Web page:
Noting an increasingly strong demand for responsible investment vehicles, the Desjardins Group is once again enhancing its offering in this regard with the addition of a dozen new products.
“We can feel this pressure from our members and clients for responsible finance, for financial actors to have an even greater impact in the fight against climate change”, launches the great head of the organization, Guy Cormier.
He says that he has noticed this in a particular way for 18 to 24 months. “Banking competitors around the world, and even in the UN, there is a movement that has been created and I feel a seriousness, a growing commitment, variable from one institution to another. »
The organization, which launched its first “environmental” investment fund some thirty years ago, in the early 1990s, will announce on Monday the addition of new SocieTerra Funds to incorporate its range of responsible investment products.
And the question of the yields of these products, Guy Cormier is often asked.
“There is still a myth about the performance of ESG, environmental and sustainable development funds. It doesn’t matter what you call them,” she says.
Yields are on point. And increasingly, people are balancing the pursuit of profit with making a conscious choice about the impact they want to have on society.
Guy Cormier, CEO of the Desjardins Group
The return after management fees of the SocieTerra Canadian Equity Fund, for example, has been 6.9% over three years and 5.5% since the fund’s inception in 2017.
Over a 5- or 10-year horizon, responsible investment funds perform as well or better than traditional mutual funds, across all major asset classes, argues Marie-Justine Labelle, director of responsible investing at Desjardins.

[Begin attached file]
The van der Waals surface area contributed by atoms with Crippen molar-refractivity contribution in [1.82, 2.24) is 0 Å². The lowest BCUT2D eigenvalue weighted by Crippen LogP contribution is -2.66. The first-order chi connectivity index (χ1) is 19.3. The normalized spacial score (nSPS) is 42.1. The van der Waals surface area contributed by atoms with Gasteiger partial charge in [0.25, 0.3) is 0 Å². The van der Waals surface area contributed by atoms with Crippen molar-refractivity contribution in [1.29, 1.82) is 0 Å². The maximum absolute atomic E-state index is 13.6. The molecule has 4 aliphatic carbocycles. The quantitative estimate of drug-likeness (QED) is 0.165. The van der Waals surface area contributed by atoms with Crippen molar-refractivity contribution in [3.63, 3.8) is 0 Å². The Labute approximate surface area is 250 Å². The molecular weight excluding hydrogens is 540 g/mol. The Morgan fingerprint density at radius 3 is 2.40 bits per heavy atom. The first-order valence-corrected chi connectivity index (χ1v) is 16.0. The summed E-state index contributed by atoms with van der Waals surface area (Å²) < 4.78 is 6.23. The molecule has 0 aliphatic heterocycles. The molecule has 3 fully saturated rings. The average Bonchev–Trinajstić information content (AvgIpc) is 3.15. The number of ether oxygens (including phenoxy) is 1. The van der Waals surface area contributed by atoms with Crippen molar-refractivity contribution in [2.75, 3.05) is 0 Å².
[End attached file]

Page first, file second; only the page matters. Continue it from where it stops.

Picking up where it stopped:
Guy Cormier argues that the behavior of members and customers does not show that performance or the expectation of worse performance worries them “so much” because the demand is there. “We feel the appetite, and the numbers attest to it,” he says.
Desjardins now has more than $12 billion in silver assets invested in its responsible investment products. Assets under management growth reached 20% from 2020 to 2021. Last year, members injected an additional $2 billion into responsible investment products.
“And it has continued to progress since the beginning of the year,” says Guy Cormier. People want to feel like their invested dollars are having an impact on the planet. They want to have access to an even wider range of products and feel that ESG integration is really at the heart of Desjardins’ strategy. They increasingly want to contribute to a green recovery. »
Context of the “energy transition”
Marie-Justine Labelle explains that the SocieTerra Funds allow Desjardins to carry out “sophisticated” portfolio management. “In our network of Caisses, 95% of people buy turnkey responsible investment solutions, so the portfolios are already made for their profile and risk tolerance. »
Guy Cormier adds that the client knows that his money is invested in a SocieTerra portfolio, but the allocation and reallocation are done by asset managers who are more likely today in terms of non-oil and non-pipeline funds.